Jeffrey Gibson, a Colorado-born, New York-based artist who is a member of the Mississippi Band of Choctaw Indians and of Cherokee descent, will represent the United States at the next Venice Biennale (20 April-24 November 2024, becoming the first Indigenous artist to have a solo exhibition in the US Pavilion.
Gibson’s work mixes many traditions, combining techniques from Indigenous beading, weaving, metalwork and more with the formal language of hard-edged abstract painting, Pop Art sculpture and more, spanning media such as sculpture, painting, installation and performance. He is perhaps best known for suspended punching-bag sculptures that incorporate elaborate threads, fringes, jingles and beaded text, as well as large-scale paintings that feature stylised text rendered in boldly colourful patterns.
For his exhibition in Venice, Gibson will create interventions inside the US Pavilion, on its exterior and in its courtyard, incorporating elements of performance and multimedia installations in addition to static works. Through partnerships with the Institute of American Indian Arts in Santa Fe and Bard College in New York State, the pavilion will also incorporate educational programming. This will include bringing students from the Institute of American Indian Arts to Venice in the summer of 2024 and an educational convening in autumn.
“The last 15 years of my career have been about turning inward and trying to make something I really wanted to see in the world,” Gibson, reflecting on his selection for the Biennale, told The New York Times. “Now I want to expand the way people think about Indigeneity.”
Gibson’s presentation in Venice is being co-commissioned by Kathleen Ash-Milby (Navajo Nation), the Portland Art Museum’s curator of Native American art; Louis Grachos, the executive director of Site Santa Fe; and independent curator Abigail Winograd.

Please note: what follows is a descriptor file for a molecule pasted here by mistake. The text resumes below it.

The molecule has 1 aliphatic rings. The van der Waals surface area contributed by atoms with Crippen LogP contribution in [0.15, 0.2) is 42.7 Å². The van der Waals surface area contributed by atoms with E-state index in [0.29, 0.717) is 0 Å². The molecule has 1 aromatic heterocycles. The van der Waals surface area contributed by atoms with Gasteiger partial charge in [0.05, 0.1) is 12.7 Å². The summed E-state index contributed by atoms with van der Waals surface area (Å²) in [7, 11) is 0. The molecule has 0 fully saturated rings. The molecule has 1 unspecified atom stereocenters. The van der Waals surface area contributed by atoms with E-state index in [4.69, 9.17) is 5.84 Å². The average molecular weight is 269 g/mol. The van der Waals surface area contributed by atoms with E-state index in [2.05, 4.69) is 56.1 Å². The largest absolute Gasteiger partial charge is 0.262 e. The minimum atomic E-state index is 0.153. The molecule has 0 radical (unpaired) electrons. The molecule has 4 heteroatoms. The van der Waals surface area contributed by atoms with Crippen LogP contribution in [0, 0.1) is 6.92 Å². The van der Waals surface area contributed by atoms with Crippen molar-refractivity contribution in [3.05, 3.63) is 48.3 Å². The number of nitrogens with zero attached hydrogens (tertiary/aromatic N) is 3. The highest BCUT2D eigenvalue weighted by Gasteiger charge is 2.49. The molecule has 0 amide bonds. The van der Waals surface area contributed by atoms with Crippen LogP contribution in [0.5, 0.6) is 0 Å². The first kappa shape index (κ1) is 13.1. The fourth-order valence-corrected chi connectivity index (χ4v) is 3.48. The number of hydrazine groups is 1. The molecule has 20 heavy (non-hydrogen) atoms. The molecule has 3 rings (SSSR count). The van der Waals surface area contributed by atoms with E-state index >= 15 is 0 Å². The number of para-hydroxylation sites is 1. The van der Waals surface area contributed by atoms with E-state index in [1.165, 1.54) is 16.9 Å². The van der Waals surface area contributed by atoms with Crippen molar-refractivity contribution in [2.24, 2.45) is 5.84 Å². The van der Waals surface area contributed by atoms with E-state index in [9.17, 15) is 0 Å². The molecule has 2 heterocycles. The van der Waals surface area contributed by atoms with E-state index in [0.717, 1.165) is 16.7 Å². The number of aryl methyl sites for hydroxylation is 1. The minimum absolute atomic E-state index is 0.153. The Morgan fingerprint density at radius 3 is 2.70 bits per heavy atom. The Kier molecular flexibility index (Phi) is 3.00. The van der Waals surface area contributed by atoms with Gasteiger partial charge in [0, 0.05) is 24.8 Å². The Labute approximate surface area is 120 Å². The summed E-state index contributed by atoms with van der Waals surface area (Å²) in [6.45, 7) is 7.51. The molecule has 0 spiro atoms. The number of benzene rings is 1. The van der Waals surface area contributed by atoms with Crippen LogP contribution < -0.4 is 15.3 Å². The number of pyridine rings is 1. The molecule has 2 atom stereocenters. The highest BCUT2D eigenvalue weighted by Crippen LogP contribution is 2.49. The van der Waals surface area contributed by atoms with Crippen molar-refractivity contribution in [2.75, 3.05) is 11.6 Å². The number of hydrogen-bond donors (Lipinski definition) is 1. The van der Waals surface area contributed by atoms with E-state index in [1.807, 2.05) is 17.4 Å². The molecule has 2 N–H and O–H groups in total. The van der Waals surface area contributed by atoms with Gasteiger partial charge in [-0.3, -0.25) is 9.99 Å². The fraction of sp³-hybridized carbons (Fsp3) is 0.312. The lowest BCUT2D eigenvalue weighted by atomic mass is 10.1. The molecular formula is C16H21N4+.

“Throughout his career, Jeffrey has challenged us to look at the world differently through his innovative and vibrant work,” Ash-Milby—who is also the first Native American co-curator in the 129-year history of the US Pavilion in Venice—said in a statement. “His inclusive and collaborative approach is a powerful commentary on the influence and persistence of Native American cultures within the United States and globally, making him the ideal representative for the United States at this moment.”
Winograd, who is co-curating the pavilion with Ash-Milby, added in a statement: ““I have long believed in the ability of Jeffrey's work to be a force for positive change and to create the possibility of a radically inclusive future. It is my hope that as a global audience experiences his work through the Biennale, they will also find it to be a source of joy and healing, something sorely needed in a world driven by conflict and crisis.”
As is customary, in addition to the Portland Museum of Art in Oregon and Site Santa Fe in New Mexico, the US Pavilion is being organised in cooperation with the US State Department.
Gibson’s work has been exhibited widely throughout the US over the past decade, including major solo exhibitions at the Institute of Contemporary Art, Boston in 2013 and the Ruth and Elmer Wellin Museum of Art in 2018 (which subsequently toured to the Blanton Museum of Art in Texas) and a presentation at the 2016 Site Santa Fe Biennial (which also then toured). His work figured prominently in the 2017 Desert X Biennial and the 2019 Whitney Biennial. Last May, the National Gallery of Art acquired a major work by Gibson; he is also represented in the collections of many major US museums including the Buffalo AKG Art Museum, Crystal Bridges Museum of American Art, Denver Art Museum, SFMoMA, Seattle Art Museum and many others.
The US was most recently represented in Venice by Simone Leigh, who also transformed the exterior of the country’s 1930 Palladian pavilion in the Giardini. Prior to Leigh, the US was represented by Martin Puryear in 2019 and Mark Bradford in 2017.